If you’re keen on a holiday in a south Pacific paradise and you don’t need too many frills, Vanuatu (previously the “New Hebrides”) is well worth a visit.
My partner and I have been frequent visitors to the main island of Efate, staying at various locations in and around the capital city of Port Vila, “Vila” for short.
No matter what your budget is, you’ll not go hungry here. Snappy nightlife? Nope. Sophisticated restaurants and shopping malls? No, though there are plenty of really good restaurants, serving local dishes and French-influenced cuisine that will make your mouth water. Hotels? Plenty of them, and varying between the luxurious and the… well, shall we just say “quaint?”
The roads are pretty awful – but then so are the roads in suburban Sydney. Just a few years ago the first “proper” road was made around the whole island. In past visits we endured what can only be described as a muddy track. And yes, we got stuck and needed some help. Nowadays it’s ashphalt, and you can circumnavigate without a 4X4.
I can’t speak for Vanuatu’s 80-odd other islands, but they are still substantially primitive and a favorite location for photographers who enjoy documenting wild nature and communities relatively untouched by modernisation.
One theory that I have put to the test on each visit is this: it has been claimed (over the years), that the Ni-Vanuatu (the folks who live there) are the friendliest people in the world. I take this sort of claim with a pinch of salt. Usually. But I am very happy to endorse it. Friendly, happy, totally community-forged, these people, young and old, touch my very soul. Yes, they are somewhat influenced by a hundred years of intense Christian missionary work, but I believe that regardless of that, they are a nation that is inherently blessed – no gods required. They are what we westerners might call, “a poor nation.” They rely utterly on foreign aid. But look beyond the bank balance, and they are without a doubt a very rich nation indeed. You can tell that I love this place.
Tips? Sure. You won’t need to carry bags of cash (they have reliable ATMs). You will need some sunblock, and comfortable clothes, hats and shoes – this place is hot and humid. Hotels come in all shapes and sizes and good food is always just a minute’s walk from wherever you are. You won’t be nagged by hawkers, like those in Bali, for example. And it’s politically and socially stable. Crime? Apparently not. In fact, on one of our visits we were told that some prisoners were going to stage a jailbreak one evening. In proper fashion they informed the guards of their intentions. And then proceeded to “escape,” setting fire to some rubbish in the grounds and then being ushered back inside. Very civilised.
Things you should do? First, you must visit the produce market on the foreshore in downtown Vila. It’s the centre of everything, a meeting place, a town hall, a bazaar. Produce is very cheap, totally fresh and strolling through the place is a delight. I’ve visited it a million times at all times of the day and night – even photographing vendors in the very small hours of the morning. I produced a book of portraits in 2009 in which market people were my primary source. You can preview it here: http://www.blurb.com/bookstore/detail/771217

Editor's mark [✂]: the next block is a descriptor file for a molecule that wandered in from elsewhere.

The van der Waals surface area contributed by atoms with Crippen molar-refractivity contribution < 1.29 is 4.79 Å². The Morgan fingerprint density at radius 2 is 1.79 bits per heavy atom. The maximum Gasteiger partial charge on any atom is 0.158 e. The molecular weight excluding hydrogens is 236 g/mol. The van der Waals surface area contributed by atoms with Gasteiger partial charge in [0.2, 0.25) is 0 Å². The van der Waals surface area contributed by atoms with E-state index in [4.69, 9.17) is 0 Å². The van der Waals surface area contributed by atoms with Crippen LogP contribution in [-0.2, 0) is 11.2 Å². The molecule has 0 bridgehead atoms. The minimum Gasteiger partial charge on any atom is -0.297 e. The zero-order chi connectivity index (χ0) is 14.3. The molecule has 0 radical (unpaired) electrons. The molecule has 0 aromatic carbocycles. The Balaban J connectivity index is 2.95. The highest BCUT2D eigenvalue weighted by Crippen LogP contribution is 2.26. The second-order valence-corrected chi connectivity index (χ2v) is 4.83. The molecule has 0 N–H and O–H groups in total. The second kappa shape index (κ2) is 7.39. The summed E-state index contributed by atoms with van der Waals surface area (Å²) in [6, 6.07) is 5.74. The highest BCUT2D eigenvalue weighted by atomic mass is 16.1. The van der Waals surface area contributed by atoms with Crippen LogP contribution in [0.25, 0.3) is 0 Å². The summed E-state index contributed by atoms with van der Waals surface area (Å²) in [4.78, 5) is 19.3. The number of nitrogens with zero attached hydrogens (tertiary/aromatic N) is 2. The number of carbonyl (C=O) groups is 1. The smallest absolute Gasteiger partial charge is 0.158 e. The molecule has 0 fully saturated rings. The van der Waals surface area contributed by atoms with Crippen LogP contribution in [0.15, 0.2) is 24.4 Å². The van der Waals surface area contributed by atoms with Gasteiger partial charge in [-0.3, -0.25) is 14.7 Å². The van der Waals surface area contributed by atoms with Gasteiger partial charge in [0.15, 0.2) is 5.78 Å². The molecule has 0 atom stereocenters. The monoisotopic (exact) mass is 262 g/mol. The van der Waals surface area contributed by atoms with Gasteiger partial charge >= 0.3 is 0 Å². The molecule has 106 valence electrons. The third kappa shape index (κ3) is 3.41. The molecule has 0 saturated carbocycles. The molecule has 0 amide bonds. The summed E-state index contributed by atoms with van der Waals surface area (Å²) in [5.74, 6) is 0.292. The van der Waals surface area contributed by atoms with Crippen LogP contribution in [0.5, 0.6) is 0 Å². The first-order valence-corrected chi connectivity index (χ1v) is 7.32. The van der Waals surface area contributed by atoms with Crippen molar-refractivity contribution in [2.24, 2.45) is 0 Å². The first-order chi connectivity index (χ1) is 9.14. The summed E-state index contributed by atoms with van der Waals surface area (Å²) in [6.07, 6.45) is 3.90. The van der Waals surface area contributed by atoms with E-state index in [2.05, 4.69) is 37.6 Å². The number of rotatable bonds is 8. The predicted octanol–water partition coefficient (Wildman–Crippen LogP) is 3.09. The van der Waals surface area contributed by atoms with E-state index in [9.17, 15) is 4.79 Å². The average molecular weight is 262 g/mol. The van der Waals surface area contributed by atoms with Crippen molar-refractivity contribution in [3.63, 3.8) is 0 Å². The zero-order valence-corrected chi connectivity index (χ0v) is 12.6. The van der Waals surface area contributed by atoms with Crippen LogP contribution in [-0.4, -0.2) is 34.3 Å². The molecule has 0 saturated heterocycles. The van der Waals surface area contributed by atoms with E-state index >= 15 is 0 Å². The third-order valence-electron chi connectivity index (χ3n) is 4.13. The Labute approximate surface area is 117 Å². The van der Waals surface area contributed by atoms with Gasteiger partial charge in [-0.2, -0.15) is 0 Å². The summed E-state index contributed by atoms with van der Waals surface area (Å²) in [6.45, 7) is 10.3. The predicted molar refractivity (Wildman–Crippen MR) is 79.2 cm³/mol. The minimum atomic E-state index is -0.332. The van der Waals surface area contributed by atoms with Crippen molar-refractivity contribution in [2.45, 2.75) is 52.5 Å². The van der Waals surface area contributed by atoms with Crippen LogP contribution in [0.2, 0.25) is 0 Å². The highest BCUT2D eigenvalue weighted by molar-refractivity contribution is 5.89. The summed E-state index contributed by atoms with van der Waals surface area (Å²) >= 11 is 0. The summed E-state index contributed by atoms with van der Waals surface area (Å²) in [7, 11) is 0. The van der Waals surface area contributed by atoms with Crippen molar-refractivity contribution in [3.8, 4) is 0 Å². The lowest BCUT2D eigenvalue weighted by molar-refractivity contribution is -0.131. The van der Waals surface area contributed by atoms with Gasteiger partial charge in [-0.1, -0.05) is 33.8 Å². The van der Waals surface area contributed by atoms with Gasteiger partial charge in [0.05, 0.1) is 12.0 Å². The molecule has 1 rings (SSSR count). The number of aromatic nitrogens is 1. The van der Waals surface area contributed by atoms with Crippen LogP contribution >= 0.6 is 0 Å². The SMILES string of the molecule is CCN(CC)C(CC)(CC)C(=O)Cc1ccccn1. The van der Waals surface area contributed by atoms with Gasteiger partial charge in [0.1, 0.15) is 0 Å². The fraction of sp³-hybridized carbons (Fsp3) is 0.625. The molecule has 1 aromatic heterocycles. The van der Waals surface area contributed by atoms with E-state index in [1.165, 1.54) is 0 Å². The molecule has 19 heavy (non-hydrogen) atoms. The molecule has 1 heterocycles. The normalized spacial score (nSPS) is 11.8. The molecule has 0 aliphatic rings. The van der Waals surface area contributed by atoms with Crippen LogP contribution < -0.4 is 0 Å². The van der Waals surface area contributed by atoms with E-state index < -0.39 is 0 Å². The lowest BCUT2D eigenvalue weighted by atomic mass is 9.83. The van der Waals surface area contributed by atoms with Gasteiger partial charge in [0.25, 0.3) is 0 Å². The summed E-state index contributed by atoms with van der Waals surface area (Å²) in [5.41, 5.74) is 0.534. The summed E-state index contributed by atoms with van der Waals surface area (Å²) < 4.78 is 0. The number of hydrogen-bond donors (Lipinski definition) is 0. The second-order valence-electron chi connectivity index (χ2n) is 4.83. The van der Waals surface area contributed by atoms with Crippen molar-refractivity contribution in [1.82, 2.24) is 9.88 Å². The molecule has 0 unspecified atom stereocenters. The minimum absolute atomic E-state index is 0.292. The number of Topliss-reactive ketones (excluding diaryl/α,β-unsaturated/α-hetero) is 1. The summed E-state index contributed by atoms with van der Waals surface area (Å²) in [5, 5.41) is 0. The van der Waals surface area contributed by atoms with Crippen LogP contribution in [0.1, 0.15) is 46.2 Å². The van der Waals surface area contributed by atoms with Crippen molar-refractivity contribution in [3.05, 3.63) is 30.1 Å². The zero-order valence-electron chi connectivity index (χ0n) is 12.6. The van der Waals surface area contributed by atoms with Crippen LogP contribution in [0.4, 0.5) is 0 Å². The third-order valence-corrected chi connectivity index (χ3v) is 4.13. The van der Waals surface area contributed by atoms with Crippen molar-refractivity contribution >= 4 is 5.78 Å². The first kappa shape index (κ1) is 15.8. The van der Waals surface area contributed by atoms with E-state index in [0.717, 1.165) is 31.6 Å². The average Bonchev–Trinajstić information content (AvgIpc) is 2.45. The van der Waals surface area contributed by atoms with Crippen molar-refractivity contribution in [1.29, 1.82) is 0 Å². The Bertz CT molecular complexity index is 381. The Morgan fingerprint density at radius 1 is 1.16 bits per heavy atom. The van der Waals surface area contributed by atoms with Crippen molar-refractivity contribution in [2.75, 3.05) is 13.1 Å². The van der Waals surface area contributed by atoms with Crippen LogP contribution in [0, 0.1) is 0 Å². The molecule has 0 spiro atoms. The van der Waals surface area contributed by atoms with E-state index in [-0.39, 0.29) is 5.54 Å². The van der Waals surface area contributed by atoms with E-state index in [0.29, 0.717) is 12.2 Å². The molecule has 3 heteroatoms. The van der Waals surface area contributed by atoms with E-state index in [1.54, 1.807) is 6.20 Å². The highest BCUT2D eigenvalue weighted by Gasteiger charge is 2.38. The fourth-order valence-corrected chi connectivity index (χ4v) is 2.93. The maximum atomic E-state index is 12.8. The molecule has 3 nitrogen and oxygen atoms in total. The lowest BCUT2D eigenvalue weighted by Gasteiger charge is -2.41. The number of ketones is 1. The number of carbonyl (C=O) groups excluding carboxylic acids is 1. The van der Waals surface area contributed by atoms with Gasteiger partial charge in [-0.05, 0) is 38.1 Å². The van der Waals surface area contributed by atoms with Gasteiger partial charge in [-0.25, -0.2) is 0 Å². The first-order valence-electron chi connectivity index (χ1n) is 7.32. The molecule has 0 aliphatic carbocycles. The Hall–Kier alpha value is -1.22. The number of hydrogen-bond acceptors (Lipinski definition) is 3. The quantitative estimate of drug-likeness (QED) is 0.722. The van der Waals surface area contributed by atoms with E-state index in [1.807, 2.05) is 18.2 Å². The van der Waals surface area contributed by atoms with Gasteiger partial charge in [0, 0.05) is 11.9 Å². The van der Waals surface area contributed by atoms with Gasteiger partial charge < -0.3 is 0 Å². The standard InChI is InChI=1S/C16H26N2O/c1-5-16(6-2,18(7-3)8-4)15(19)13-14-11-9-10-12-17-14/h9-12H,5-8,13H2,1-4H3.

You should take an all-day cruise. I’ve never gone on one of the yacht charters, but I have done the all-day cruise on Havanna Bay on the vintage sailing vessel, “Congoola.” I recommend it for all ages – they pick you up in a bus, take you to Havanna Bay, ferry you across to the boat and set sail for a turtle sanctuary, snorkelling off the deck, and deposit you for a few hours at an isolated, stunning beach for some swimming, snorkelling and a beach BBQ, before returning you to land later in the afternoon. I’ve loved this trip every time.
You simply must visit the Mele waterfalls, just a few minutes outside of Vila. The main entrance area has become a bit commercialised in recent years, but as soon as you walk up the mountain in the direction of the source, you leave the bar and restaurant behind you. It’s a longish walk to the falls, but they are among the most spectacular I’ve ever seen. There are numerous pools and a chain that you can hold onto while you clamber through the shallow rushing water on the granite outcrops before discovering the main falls. They are high. Most of the time they are open for you to explore. But beware, the water is crushing! If you are really adventurous you can even try to navigate under the falls to find the concealed cave, which is completely disguised by the falling cascades. There are attendants on hand who will look after your cameras and other belongings. And yes, there are two vareties of snakes on Efate – but they are harmless, so don’t be afraid if you encounter one. The spiders on the island are magnificent – if you’re into that sort of thing. You can touch them all at the “Secret Garden,” about half a kilometer from the Mele Cascades.
I’ve left out so much…. perhaps I’ll tell you more another time! In the meantime, you can visit my galleries of Vanuatu photographs here: http://www.pbase.com/cwest/vanuatu_2009